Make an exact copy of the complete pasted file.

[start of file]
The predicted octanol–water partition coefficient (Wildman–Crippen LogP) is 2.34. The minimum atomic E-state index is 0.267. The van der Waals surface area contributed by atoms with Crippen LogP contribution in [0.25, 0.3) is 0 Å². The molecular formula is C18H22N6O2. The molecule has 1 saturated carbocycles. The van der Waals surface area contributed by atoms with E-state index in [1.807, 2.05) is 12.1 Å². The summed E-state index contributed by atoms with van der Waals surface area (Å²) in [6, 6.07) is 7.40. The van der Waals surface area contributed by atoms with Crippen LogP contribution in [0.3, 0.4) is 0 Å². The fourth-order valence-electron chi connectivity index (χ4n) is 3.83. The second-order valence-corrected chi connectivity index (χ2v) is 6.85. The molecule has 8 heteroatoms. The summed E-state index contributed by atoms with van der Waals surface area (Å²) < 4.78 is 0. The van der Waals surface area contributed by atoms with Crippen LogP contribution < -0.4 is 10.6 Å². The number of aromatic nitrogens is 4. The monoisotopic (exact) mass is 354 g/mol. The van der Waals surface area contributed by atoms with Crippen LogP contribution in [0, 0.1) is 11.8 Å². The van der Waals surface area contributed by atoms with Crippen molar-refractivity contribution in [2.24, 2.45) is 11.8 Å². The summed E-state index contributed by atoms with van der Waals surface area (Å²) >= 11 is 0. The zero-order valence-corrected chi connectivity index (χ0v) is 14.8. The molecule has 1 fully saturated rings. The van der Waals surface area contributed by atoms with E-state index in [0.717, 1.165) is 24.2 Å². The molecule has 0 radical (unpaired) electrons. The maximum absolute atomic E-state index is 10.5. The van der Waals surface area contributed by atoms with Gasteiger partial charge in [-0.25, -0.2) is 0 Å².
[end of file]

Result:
The predicted octanol–water partition coefficient (Wildman–Crippen LogP) is 2.34. The minimum atomic E-state index is 0.267. The van der Waals surface area contributed by atoms with Crippen LogP contribution in [0.25, 0.3) is 0 Å². The molecular formula is C18H22N6O2. The molecule has 1 saturated carbocycles. The van der Waals surface area contributed by atoms with E-state index in [1.807, 2.05) is 12.1 Å². The summed E-state index contributed by atoms with van der Waals surface area (Å²) in [6, 6.07) is 7.40. The van der Waals surface area contributed by atoms with Crippen LogP contribution in [0.3, 0.4) is 0 Å². The fourth-order valence-electron chi connectivity index (χ4n) is 3.83. The second-order valence-corrected chi connectivity index (χ2v) is 6.85. The molecule has 8 heteroatoms. The summed E-state index contributed by atoms with van der Waals surface area (Å²) < 4.78 is 0. The van der Waals surface area contributed by atoms with Crippen LogP contribution < -0.4 is 10.6 Å². The number of aromatic nitrogens is 4. The monoisotopic (exact) mass is 354 g/mol. The van der Waals surface area contributed by atoms with Crippen LogP contribution in [0, 0.1) is 11.8 Å². The van der Waals surface area contributed by atoms with Crippen molar-refractivity contribution in [2.24, 2.45) is 11.8 Å². The summed E-state index contributed by atoms with van der Waals surface area (Å²) >= 11 is 0. The zero-order valence-corrected chi connectivity index (χ0v) is 14.8. The molecule has 1 fully saturated rings. The van der Waals surface area contributed by atoms with E-state index in [0.717, 1.165) is 24.2 Å². The molecule has 0 radical (unpaired) electrons. The maximum absolute atomic E-state index is 10.5. The van der Waals surface area contributed by atoms with Gasteiger partial charge in [-0.25, -0.2) is 0 Å².